Saturday, 28 November 2015

Danni Nicholls - Katie Fitzgerald's, Stourbridge. Friday 27th November 2015

On the evening before her long awaited album launch gig, Danni Nicholls warmed up for the big event by returning to the West Midlands to play another show in support of the new record. MOCKINGBIRD LANE was first shared with audiences back in the spring with a short UK tour prompting an initial batch of positive reviews. Renewed interest and further media love has continued during the autumn batch of dates, leading to the eventual wide scale availability of a record deserved of a more expansive platform. A majority of the tracks were featured during the pair of sets which formed this show and once again explicit evidence was apparent as to why Danni is considered a prime singer-songwriter in trusted circles.

Katie Fitzgerald’s is a long established Stourbridge music venue and has been the home for the town’s folk club for the last couple of years, leading to a constant stream of high quality artists performing in the cellar bar. There has been less common visitors steeped in the country and Americana tradition, but a memorable evening in the company of Eve Selis can be recalled a few years ago. A less enjoyable gig was attended a while back when a non-ticketed weekend show by the Toy Hearts was spoilt by your usual noisy pub crowd treating the music as a mere irrelevance. At the start of Danni’s second set this evening, a number of folks did wander down to the cellar bar with an intention to carry on their Friday night social. However with an increased sense of confidence and purpose, Danni admirably used the power of the mic to remind them that this was a ticketed event, with the desired effect of creating the perfect listening environment for the rest of her performance. This was a significant victory for live music and well done Danni.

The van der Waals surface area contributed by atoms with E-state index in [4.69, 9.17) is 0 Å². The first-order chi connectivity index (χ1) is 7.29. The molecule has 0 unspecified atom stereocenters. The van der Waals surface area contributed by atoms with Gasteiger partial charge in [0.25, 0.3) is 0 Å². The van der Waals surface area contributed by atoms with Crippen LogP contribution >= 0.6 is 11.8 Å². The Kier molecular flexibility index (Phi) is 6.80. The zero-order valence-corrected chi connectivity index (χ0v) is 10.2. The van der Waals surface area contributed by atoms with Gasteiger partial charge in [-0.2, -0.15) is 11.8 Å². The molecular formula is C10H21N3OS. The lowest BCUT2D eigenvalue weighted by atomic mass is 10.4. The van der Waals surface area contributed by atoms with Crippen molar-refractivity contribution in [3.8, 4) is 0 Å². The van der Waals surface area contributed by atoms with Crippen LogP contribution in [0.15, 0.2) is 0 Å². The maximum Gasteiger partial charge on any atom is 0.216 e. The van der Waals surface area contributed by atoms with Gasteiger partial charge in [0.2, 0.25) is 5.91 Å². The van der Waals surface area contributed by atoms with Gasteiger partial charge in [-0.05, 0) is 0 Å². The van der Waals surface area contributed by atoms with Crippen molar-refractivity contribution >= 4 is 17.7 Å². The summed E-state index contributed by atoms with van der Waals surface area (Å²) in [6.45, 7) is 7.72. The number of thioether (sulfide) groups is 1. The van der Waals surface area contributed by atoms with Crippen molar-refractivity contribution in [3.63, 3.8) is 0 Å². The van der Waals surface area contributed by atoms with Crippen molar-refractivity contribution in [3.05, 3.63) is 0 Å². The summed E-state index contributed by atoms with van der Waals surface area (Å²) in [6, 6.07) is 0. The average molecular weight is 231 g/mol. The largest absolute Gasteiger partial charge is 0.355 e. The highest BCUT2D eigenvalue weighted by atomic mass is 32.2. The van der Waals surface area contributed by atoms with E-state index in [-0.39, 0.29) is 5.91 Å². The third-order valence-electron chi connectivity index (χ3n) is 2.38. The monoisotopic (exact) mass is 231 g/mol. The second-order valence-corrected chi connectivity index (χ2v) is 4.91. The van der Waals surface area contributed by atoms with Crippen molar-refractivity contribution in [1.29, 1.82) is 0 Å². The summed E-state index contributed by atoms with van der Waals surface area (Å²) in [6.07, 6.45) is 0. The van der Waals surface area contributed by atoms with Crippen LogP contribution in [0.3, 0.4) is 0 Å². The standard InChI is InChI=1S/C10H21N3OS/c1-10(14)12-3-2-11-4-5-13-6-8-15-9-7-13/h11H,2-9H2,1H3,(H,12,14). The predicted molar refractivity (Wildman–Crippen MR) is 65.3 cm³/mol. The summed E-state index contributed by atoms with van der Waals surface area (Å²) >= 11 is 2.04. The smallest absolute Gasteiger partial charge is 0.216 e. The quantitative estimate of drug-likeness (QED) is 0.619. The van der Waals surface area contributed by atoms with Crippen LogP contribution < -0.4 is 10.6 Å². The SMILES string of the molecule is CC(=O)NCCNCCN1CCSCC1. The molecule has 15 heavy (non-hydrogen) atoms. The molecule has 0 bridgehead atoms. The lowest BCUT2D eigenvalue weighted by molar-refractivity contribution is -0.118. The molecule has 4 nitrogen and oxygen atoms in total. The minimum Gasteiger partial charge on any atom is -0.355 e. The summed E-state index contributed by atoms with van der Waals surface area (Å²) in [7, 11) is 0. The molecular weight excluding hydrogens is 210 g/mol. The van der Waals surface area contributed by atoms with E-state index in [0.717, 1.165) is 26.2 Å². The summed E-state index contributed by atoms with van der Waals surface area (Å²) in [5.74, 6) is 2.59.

Back to the music and a development since Danni played at the Kitchen Garden Café in April was the addition of Max Milligan on guitar to add an extra sound dimension to the songs. Maybe bringing some form of a rhythm section can be the next stage when she returns to the area for a future show. The core duo of extremely impressive melody driven songs and a voice burying deep into the spirit of each composition are firmly in place, to herald Danni as one of the UK’s brightest practitioners of communicating the magic of American roots music through a personal perspective.